1 Kings 6:8
The door for the middle chamber was in the right side of the house: and they went up with winding stairs into the middle chamber, and out of the middle into the third.
Jump to: BarnesBensonBICambridgeClarkeDarbyEllicottExpositor'sExp DctGaebeleinGSBGillGrayHaydockHastingsHomileticsJFBKDKJTLangeMacLarenMHCMHCWParkerPoolePulpitSermonSCOTTBWESTSK
EXPOSITORY (ENGLISH BIBLE)
1 Kings 6:8. The door for the middle chamber — That is, by which they entered to go up into the middle row of chambers; was in the right side — That is, in the south side, called the right side, because, when a man looks toward the east, the south is on his right hand. There was another door on the left, or the north side, leading to the chambers on that side. They went up with winding stairs — Without the wall, leading up to the gallery, out of which they went into the several chambers. Into the middle chamber — Or, rather, into the middle story, or row of chambers; and so in the following words, out of the middle story: for these stairs could not lead up into each of the chambers, nor was it needful, but only into the story, which was sufficient for the use of all the chambers.6:1-10 The temple is called the house of the Lord, because it was directed and modelled by him, and was to be employed in his service. This gave it the beauty of holiness, that it was the house of the Lord, which was far beyond all other beauties. It was to be the temple of the God of peace, therefore no iron tool must be heard; quietness and silence suit and help religious exercises. God's work should be done with much care and little noise. Clamour and violence often hinder, but never further the work of God. Thus the kingdom of God in the heart of man grows up in silence, Mr 5:27.The door for the middle chamber - i. e., the door which gave access to the mid-most "set of chambers." The chambers on the ground-floor were possibly reached each by their own door in the outer wall of the lean-to. The middle and upper floors were reached by a single door in the right or south wall, from which a winding staircase ascended to the second tier, while another ascended from the second to the third. The door to the stairs was in the outer wall of the building, not in the wall between the chambers and the temple. That would have desecrated the temple far more than the insertion of beams. 7. there was neither hammer nor axe nor any tool of iron heard in the house while it was in building—A subterranean quarry has been very recently discovered near Jerusalem, where the temple stones are supposed to have been hewn. There is unequivocal evidence in this quarry that the stones were dressed there; for there are blocks very similar in size, as well as of the same kind of stone, as those found in the ancient remains. Thence, probably, they would be moved on rollers down the Tyropean valley to the very side of the temple [Porter, Tent and Kahn]. The door for the middle chamber, i.e. by which they entered to go up to the middle chamber or chambers, to wit, such as were in the middle story.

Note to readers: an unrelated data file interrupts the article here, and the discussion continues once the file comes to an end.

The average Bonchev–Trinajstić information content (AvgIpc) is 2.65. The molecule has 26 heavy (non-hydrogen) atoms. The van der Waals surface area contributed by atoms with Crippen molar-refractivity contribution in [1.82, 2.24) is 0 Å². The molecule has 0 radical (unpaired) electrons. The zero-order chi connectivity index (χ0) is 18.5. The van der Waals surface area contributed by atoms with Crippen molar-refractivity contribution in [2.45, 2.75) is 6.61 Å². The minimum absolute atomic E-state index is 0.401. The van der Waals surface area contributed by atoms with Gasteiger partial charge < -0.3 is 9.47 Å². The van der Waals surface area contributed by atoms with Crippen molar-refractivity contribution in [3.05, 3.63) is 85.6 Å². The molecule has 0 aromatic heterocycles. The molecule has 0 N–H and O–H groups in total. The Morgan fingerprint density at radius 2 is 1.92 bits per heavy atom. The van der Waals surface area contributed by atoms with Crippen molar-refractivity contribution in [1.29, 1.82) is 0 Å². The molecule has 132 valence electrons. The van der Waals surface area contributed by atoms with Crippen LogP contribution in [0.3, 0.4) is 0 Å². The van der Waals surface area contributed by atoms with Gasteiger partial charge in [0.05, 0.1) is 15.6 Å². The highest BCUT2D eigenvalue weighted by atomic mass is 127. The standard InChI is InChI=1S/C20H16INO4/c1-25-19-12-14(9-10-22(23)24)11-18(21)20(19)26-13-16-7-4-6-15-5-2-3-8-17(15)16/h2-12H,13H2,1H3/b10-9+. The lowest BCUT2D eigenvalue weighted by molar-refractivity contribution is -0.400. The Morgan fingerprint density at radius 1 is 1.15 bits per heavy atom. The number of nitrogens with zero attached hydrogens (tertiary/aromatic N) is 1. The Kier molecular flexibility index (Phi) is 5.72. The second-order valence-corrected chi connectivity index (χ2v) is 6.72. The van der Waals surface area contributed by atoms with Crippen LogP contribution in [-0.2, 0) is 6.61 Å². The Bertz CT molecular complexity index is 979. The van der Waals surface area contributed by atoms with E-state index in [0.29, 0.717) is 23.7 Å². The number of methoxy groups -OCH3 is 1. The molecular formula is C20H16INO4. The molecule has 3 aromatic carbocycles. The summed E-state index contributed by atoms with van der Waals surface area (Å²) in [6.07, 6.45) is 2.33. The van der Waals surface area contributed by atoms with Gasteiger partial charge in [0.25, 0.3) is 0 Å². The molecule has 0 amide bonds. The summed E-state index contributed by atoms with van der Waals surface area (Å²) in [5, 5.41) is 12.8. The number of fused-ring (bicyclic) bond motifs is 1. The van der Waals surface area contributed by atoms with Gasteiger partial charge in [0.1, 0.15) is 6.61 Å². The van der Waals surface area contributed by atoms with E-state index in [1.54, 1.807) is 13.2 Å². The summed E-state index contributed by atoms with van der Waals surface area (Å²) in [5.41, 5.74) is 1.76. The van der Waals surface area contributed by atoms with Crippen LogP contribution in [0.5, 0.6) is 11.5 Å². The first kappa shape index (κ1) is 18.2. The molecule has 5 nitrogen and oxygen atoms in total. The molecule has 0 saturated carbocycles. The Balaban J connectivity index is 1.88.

In the right side, i.e. in the south side, called the right side here, and in the Hebrew text, Psalm 89:12, and in other authors; because when a man looks towards the east, or sun-rising, which is esteemed the most glorious part of the heavens, and to which men most frequently look for divers reasons, the south is on his right hand; whereby it is implied that there was another door on the left, or the north side, leading to the chambers on that side, though for brevity sake it be not mentioned here.

With winding stairs; which were either,

1. Within the thickness of the temple wall, as many think; which is not probable, as tending to the great weakening of the wall; especially in the upper parts, where the wall was much narrower. And if such care was taken to preserve the walls entire and unbroken, that there might not be small holes made into it for the fastening of the beams of the chambers, 1 Kings 6:6, it seems very absurd and incredible that there should be made such great breaches within them, as the stairs would require. Or rather,

2. Without the wall, and without the chambers too, as leading up to the gallery out of which they went into the several chambers.

Into the middle chamber, or rather, into the middle story, or row of chambers, and so in the following words, out of the middle story; for these stairs could not lead up into each of the chambers, nor was it needful or convenient it should do so, but only into the story, which was sufficient for the use of all the chambers. The door of the middle chamber was in the right side of the house,.... The south side of it:

and they went up with winding stairs into the middle chamber; which were outside the chambers, and which winded about for the sake of taking up less room, and which led up to the door of the middle chamber, on the south of which they went into it; according to the Vulgate Latin and Tigurine versions, they went up in the forth of a cockle, or the shell of a snail; in like manner as was the ascent of the temple of Pan at Alexandria, as Strabo (u) relates: